• Michael Gayk
  • Assistant Professor of Metals
  • Director of Digital Design and Fabrication
  • Department of Art. State University of New York at New Paltz

I am the sum of all of my past experiences. My academic training is in jewelry design and metalsmithing.  The professional path I am traveling is one that challenges my pedigree and affords me great insight into the human condition.  Projects that range from industrial welding, brand character design at General Motors, architectural modeling via parametric math simulation and product design for home goods have influenced the way I observe and act upon my environment.  Most recently I have been involved in collaborations on biological tissue generation, 3D modeling and simulation of kidney circulatory systems. I am also a design collaborator with Plural Studios for production jewelry manufactured by means of digital fabrication.

The objective of design is to create access to solutions for problems of the contemporary human condition. I am interested in digital manufacturing technologies that can alter the physiology of the human body and how access to these technologies become popularized and a part of public discourse. Design can play an important role to synthesize form that embodies the commercialized product with customized individual health care. We witness this today with cosmetic surgery and obsessions with beauty, or extreme prosthetics that can enable war veterans’ integration back into society. Furthermore, design has the opportunity to redefine the structure of the human body not only functionally but also symbolically.

My current work investigates the relationship between body adornment and the digitized human body.  Historically jewelry has always reflected the technologies of its time. A necklace fashioned from seashells dating 80 BCE years old was found at Taforalt in eastern Morocco. This discovery illustrates the sense of symbolic material value of that time and suggests a developed capacity for cultural modernity. Other examples of talismans have been identified in ancient Egyptian burials for their supernatural extension of life while other regional dialects use numbers stamped on amulets to preserve themselves from evil. Jewelry acts as a mechanism not only for personal beauty, but also embodies symbolic structures relating to material value, identity, memory and language.  In this way, body adornment has defined nations and cultures through the objects we choose to wear or carry on ourselves.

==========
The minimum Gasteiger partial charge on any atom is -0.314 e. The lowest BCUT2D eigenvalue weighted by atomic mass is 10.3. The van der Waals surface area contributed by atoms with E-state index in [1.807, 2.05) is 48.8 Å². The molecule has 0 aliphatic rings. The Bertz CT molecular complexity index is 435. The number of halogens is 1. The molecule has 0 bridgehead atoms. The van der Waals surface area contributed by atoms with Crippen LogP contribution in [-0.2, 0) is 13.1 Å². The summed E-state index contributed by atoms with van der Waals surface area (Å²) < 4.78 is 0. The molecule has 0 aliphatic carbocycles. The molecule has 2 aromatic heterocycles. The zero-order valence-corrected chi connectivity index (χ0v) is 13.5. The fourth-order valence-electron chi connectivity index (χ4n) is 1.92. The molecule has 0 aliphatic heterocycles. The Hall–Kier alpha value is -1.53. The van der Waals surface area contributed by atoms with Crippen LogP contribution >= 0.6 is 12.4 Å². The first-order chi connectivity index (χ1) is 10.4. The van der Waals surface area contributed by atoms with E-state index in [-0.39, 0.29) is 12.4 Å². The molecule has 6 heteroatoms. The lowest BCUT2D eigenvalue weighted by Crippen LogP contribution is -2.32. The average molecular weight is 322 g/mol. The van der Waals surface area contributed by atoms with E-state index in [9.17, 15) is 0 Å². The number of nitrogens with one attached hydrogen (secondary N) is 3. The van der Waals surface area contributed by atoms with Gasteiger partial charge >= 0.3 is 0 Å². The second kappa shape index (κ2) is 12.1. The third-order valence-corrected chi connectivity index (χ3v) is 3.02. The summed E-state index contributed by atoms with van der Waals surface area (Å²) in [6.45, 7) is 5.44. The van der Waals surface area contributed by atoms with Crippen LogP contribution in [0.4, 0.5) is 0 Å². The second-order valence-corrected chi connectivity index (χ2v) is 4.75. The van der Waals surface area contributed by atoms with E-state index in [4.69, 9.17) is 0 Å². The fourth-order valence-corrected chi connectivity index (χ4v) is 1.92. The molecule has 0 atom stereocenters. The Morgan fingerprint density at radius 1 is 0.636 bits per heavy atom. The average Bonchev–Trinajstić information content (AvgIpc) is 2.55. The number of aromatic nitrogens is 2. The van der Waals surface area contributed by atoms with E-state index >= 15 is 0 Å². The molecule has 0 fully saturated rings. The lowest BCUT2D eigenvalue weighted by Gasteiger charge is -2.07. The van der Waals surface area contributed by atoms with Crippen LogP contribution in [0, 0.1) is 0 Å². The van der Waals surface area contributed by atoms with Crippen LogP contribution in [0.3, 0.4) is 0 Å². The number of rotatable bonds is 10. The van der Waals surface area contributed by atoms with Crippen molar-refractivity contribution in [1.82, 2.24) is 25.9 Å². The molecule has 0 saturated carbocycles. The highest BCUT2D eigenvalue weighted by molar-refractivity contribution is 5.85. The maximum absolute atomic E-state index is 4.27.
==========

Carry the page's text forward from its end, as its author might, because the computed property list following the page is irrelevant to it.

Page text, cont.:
The example of the seashell necklace comes from a genus of marine snail called Nassarius, which no longer inhabits the shores of Morocco today. With the use of advanced manufacturing methods such at bio-printing and DNA duplication it may be possible to cultivate the lost Nassarius, or any biological structure. CAD (Computer Aided Design) has allowed access into a new symbolic body, one in which form is always in flux and limitless.  If reproduction through digital means is possible, how do we define this new material culture and its relationship to our current value systems? What if we could reconfigure the comfort zone and reassemble the surface and structure that supports it. At present the surface of our bodies constitute a symbolic consciousness; but are we comfortable in our own skin.   




MFA; University of Washington;

Seattle, Washington

Metals Design




BFACenter for Creative Studies;

Detroit, Michigan

Metalsmithing and Jewelry Design

other portfolios